As I mentioned a few days ago, I’ve been interacting through the Disqus community with a couple of Christians websites. For a number of years I’ve been a bit complacent up here in Canada where people are pretty accepting of me regardless of my sexual orientation. Of course I’m “out” online: one of my tag-lines is that I “refuse to be anonymous”. That’s not always ended up with positive discussions… but it has reminded me of how people represent Christianity… and sometimes that’s been rather sad.
An example is Furino, who, in one of his comments said he would “risk” legalism in his attitude toward homosexuality, in spite of it being something that he cannot understand or relate to. I find it odd that in the current day, with all our understanding of what homosexuality is and how it affects (or doesn’t affect) our lives, people are determined to see it as something evil. I believe that because it is something that they cannot relate to, something “other” for them, they think it must be bad. Which is, of course, a deeper problem, but such xenophobia riddles our churches.
Jesus said nothing about homosexuality: but he said quite a bit about legalism. As I said to Fortino at the time: my relationship with my husband is neither gross nor immoral. And even if it was, we are forgiven; Jesus has taken all the “consequences” on the cross. Legalism is much less cut and dry. Much though Jesus forgave most people, to the legalistic of his time he said: “Woe to you!”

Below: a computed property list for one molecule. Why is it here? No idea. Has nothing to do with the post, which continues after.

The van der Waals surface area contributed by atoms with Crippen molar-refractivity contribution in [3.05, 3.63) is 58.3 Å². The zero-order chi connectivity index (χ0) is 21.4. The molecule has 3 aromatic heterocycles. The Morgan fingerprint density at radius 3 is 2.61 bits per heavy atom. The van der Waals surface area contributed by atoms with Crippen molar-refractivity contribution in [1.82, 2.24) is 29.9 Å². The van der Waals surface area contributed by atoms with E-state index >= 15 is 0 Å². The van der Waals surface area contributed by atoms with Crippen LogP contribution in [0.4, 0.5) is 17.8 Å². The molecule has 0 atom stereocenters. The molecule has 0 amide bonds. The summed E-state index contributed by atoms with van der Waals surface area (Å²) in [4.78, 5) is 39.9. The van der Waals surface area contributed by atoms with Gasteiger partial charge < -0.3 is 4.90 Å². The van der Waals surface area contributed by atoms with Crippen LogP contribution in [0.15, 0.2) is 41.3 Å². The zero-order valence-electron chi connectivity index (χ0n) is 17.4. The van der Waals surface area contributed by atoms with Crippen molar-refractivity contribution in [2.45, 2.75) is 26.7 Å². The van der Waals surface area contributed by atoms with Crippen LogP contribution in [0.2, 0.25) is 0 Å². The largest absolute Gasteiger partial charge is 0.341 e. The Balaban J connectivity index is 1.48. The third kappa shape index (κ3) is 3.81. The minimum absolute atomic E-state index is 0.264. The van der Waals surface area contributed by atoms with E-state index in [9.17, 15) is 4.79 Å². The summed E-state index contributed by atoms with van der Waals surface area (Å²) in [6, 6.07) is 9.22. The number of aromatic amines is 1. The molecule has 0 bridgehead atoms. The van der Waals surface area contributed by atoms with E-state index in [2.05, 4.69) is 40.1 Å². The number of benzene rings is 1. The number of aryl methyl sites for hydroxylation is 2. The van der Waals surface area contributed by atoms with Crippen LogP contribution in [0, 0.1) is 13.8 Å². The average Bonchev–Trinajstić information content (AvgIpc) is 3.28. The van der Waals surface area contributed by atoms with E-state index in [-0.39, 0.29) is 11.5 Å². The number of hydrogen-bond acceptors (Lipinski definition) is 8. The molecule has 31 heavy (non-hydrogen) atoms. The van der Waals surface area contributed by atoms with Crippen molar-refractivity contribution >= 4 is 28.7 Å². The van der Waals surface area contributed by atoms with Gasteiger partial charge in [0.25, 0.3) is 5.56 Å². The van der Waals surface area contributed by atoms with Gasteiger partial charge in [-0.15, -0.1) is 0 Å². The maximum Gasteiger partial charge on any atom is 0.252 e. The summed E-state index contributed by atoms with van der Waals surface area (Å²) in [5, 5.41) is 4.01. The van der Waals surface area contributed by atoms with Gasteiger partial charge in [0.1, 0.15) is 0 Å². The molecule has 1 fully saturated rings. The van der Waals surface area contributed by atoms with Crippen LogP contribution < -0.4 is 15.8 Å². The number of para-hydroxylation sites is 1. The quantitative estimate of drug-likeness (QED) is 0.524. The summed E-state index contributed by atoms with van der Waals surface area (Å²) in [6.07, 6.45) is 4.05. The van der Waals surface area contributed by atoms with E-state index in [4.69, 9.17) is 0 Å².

Legalism in Christianity is “the excessive and improper use of the law ”. The Pharisees were the pinnacle of legalism in Jesus’ day, and unfortunately I see a lot of my brethren in the conservative church falling right alongside them. In their zealousness to be pure and follow the Law, they are not really thinking about what it really means. The are experts at the letter of the Law, but do not understand the Spirit of the Law (2 Cor 3:6). The result, in Jesus words: “Woe to you, scribes and Pharisees, hypocrites! For you tithe mint and dill and cummin, and have neglected the weightier provisions of the law: justice and mercy and faithfulness; but these are the things you should have done without neglecting the others.” (Matt 23:23) Homosexuality is just one of the many issues Christians are dealing with today, but unfortunately it is significant. It illustrates how legalistic people can be, and when they proclaim that legalism loud enough, they drive off people who might otherwise be interested. “But woe to you, scribes and Pharisees, hypocrites, because you shut off the kingdom of heaven from people; for you do not enter in yourselves, nor do you allow those who are entering to go in.” (Matt 23:13).